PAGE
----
Often what separates good running backs from great ones isn’t top end speed or bulldozing power – but the ability to recognize holes and change direction without sacrificing too much power or speed. That’s why I’m a big fan of these two barrel drills – you can practice them and get great results, even if you’re on your own, or with only one other teammate.
If you’re just on your own, and want to work on getting in and out of your cuts quickly, line up 5-10 barrels – or any other obstacle you can set up on the field.
It also helps to have someone stand behind the first barrel, and step in one direction as you run up towards them – this will force you to recognize the defense and adjust accordingly.
But if you are lucky enough to have a partner around, they might be better used against you, in a competitive drill.
Here instead of lining the barrels in one straight line, set up two even lines with one barrel at the very end, in between both lines. Each of you should line up in front of one line, and then race through the barrels, back and forth, and loop around the top barrel, coming back around your opponent’s line, racing to the start line. This also forces your players to keep their heads up as they come around the end – one player is going to go high, and one is going to go low, and usually the first player there will get the shortest route.
And if you’re looking for more ways to improve your running corps, make sure to check out these super effective running back drills I wrote about a couple weeks ago!
Running drills are a useful training technique for runners and coaches that can be used to practice specific elements of good running technique.
Drills can also form part of a dynamic warm-up before running or a stimulating way to get the body ready for intense training like speed work.
This online package includes access to detailed instructions of how to perform each drill, real-time and slow motion video demonstrations and sequential photography. Any time that you can get competition going between players during practice, it creates fun. Sometimes the coaches gets out here and we’ll slap at the ball to see if we can knock that ball out of there.


And don’t forget to Become a Fan on Facebook, where I will share more great running back drills, tips and practice plans! This section will cover a variety of drills and coaching tips for running backs, including speed and agility work, ballhandling, receiving and blocking.
Steve0 Comments Drill Type:  Agility Drill Set Up Create 2 lines of barrels with 3 barrels per line, approximately 5 yards apart. Steve0 Comments Agility is a skill every athlete needs, but in football, training for agility is position specific.
Steve0 Comments Many youth football players are slow to the point of attack because they make a simple mistake–they false step. Steve0 Comments Pass protection is one of the most important skills that you need to emphasize to your running backs, and one of the greatest drills that you can do to work on pass protection skills is “The Mirror Drill”. PSP photographer Nicolae Stoian was at the opening day of the Union’s preseason training camp at YSC Sports in Wayne. Piotr Nowak instructs a group of new and returning players at the opening of preseason training. Is that White in picture with Sheanon Williams and the group shot with Le Toux and Pfeffer? Ahhh, these pictures warm me up after the biting cold and snow we’ve endured so far this winter.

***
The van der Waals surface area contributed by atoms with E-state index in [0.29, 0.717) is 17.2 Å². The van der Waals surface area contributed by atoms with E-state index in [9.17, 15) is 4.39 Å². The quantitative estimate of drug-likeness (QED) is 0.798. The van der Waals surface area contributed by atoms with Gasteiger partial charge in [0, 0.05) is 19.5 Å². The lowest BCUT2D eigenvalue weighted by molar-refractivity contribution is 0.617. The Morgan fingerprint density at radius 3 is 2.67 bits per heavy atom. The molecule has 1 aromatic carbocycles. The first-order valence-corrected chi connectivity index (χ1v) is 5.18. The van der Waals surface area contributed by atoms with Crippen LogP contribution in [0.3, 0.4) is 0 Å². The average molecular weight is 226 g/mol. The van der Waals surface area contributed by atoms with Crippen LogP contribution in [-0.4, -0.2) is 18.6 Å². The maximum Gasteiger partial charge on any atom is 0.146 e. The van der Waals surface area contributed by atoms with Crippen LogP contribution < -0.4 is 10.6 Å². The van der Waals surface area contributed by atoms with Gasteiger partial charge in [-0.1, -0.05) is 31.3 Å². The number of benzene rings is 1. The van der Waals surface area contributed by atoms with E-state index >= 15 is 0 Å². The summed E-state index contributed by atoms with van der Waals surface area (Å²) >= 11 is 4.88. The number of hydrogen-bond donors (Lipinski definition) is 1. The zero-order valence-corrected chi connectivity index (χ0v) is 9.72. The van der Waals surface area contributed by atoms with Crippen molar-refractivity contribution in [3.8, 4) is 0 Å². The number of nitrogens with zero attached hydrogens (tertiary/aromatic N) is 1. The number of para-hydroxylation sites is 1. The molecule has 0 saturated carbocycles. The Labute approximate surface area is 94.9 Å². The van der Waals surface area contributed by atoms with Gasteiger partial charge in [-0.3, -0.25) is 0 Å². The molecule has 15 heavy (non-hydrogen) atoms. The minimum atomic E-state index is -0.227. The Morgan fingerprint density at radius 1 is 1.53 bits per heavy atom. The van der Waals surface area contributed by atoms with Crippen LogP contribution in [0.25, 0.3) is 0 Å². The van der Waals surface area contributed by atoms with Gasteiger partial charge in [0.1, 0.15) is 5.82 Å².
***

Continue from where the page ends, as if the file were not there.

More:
Sure, a 4.3 40 yard dash is great, but how often in football does your running back run for 40 yards in a straight line? Sometimes the motivation to beating that target of ‘x’ seconds is the perfect way to get your maximum effort. When you watch tapes, and you see a good back, if a guy’s got to really round it off and move, he has a problem. Put the left foot up and as you come through, and then the coach is going to pitch him a ball.


Place an additional barrel in the middle of both lines about 10 yards behind the last barrel. When working with your running back, you want to incorporate drills that focus mainly on running back footwork and the ability to run not only straight ahead, but also ability to change direction without losing momentum. Roger Torres and Amobi Okugo chase him down as new signing Carlos Valdes prepares to intercept his run. And guys compete with each other, challenge each other, with the loser doing push-ups or sit-ups or whatever. The coaches are going to be on the same side side, and we’re going to reach and see if we can grab that ball. We always want to have good body lean forward, we want to pick our feet up, and we want to change directions.
Today we are going to talk about Running Back drills that really give your players a great conditioning workout, put you on the path to a winning season, and they create a fun environment at the same time! Keeping the body over that middle line the whole time, you’re going to put the right foot in the left hole, and the left foot in the right hole. He comes down the line, and again the coach is going to pitch him the ball and then he comes right back with it.
The ropes, the barrels, the piggyback, the score drill – all those things go into making a good running back. And then as you go, you’ll begin to gain speed and momentum, at the same time changing directions.



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